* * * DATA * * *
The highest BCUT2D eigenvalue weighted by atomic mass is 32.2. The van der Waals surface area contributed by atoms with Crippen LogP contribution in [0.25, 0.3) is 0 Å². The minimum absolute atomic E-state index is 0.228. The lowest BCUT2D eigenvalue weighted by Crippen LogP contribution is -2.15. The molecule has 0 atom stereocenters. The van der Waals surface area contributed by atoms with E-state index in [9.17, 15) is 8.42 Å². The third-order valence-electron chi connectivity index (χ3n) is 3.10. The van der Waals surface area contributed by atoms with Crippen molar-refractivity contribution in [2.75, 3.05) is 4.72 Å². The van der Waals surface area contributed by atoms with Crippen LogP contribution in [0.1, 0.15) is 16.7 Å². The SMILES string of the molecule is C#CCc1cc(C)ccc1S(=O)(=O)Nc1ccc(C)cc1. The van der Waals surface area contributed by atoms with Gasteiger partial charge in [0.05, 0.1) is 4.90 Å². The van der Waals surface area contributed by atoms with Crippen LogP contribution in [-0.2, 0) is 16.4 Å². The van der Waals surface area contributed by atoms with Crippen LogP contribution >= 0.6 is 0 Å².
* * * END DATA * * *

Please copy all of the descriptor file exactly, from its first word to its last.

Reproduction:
The highest BCUT2D eigenvalue weighted by atomic mass is 32.2. The van der Waals surface area contributed by atoms with Crippen LogP contribution in [0.25, 0.3) is 0 Å². The minimum absolute atomic E-state index is 0.228. The lowest BCUT2D eigenvalue weighted by Crippen LogP contribution is -2.15. The molecule has 0 atom stereocenters. The van der Waals surface area contributed by atoms with E-state index in [9.17, 15) is 8.42 Å². The third-order valence-electron chi connectivity index (χ3n) is 3.10. The van der Waals surface area contributed by atoms with Crippen molar-refractivity contribution in [2.75, 3.05) is 4.72 Å². The van der Waals surface area contributed by atoms with Crippen LogP contribution in [0.1, 0.15) is 16.7 Å². The SMILES string of the molecule is C#CCc1cc(C)ccc1S(=O)(=O)Nc1ccc(C)cc1. The van der Waals surface area contributed by atoms with Gasteiger partial charge in [0.05, 0.1) is 4.90 Å². The van der Waals surface area contributed by atoms with Crippen LogP contribution in [-0.2, 0) is 16.4 Å². The van der Waals surface area contributed by atoms with Crippen LogP contribution >= 0.6 is 0 Å².